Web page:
Where You Sit and Centers of Gravity: Bridging the Gap Between Army and Air Force Perspectives
NAVAL WAR COLL NEWPORT RI JOINT MILITARY OPERATIONS DEPT
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Clausewitzs concept of a military center of gravity has become a recognized tool for operational planning in the U.S. military. Both the Army and the Air Force share the same definition of what a center of gravity is, but each service has a different conceptual framework for determining it. Due to service traditions, capabilities, and limitations, there are significant divergences in opinion over what truly constitutes an enemy center of gravity and how one should approach it. This monograph briefly explores some of the doctrinal and historical bases for those differences. Operation Allied Force is presented as a case study to illustrate the respective biases of the overall commander, an Army four-star general, and the air component commander, an Air Force three-star general, and the difficulties present when there is no common consensus on a center or centers of gravity or how best to approach them. Given that such conceptual inconsistencies are likely to exist in virtually any future scenario where major Army and Air Force elements are involved, some common ground must be found to ensure unity of effort. This monograph proposes several recommendations to alleviate friction over center of gravity concepts. Ground and air commanders must first seek to understand the underlying conceptual differences. With such an understanding, centers of gravity should be chosen based on viability and feasibility and, when possible, to facilitate an unbiased analysis, outside agencies should be leveraged to determine appropriate centers. The final recommendation is that identified centers of gravity be subject to continual analysis to determining their continued viability and to determining the most likely avenue for success.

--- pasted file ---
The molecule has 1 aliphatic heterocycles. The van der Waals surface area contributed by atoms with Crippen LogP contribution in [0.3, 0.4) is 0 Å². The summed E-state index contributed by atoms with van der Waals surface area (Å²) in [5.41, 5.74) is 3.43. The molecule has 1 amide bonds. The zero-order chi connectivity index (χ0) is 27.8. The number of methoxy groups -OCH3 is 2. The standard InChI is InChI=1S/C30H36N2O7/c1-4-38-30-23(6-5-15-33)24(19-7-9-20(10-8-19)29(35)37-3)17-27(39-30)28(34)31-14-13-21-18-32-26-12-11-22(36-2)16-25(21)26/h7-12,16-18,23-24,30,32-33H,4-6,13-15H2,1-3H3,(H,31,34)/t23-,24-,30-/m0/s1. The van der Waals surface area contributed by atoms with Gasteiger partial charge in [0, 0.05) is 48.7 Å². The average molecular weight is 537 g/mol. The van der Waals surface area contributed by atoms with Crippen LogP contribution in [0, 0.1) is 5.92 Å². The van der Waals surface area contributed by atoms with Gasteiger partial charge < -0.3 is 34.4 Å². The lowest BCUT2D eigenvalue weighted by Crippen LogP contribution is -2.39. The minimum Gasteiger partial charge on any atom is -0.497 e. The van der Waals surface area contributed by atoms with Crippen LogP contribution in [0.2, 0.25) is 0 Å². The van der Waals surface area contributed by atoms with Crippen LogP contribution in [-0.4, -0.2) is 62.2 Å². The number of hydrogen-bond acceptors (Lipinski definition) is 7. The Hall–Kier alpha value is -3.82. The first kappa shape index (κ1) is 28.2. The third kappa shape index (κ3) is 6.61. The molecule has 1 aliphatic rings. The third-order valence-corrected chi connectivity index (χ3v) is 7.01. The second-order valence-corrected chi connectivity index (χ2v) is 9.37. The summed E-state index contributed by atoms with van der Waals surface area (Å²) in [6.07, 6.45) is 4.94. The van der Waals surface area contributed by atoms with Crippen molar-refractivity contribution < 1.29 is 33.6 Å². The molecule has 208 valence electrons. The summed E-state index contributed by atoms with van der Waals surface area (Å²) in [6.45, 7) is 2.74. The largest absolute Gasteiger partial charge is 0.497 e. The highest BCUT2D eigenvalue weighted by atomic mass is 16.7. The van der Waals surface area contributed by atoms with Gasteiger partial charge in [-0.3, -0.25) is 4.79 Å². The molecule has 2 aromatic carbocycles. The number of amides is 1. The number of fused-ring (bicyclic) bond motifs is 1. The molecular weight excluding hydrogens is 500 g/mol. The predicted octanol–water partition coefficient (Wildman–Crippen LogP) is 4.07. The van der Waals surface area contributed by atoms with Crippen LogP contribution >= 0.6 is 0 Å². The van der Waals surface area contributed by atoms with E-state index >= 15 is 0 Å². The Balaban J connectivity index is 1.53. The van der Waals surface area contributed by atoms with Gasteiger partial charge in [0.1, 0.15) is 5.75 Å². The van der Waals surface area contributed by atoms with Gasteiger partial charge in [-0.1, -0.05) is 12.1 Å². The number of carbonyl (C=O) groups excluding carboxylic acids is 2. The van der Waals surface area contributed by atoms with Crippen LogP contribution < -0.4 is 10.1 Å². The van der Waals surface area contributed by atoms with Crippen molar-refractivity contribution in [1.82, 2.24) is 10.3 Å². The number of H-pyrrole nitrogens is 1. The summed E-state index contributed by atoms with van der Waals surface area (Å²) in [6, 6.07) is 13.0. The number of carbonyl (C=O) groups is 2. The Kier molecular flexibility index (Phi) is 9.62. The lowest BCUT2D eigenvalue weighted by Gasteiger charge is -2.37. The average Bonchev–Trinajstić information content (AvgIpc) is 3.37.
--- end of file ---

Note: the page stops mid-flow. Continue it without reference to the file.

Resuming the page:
- Military Operations, Strategy and Tactics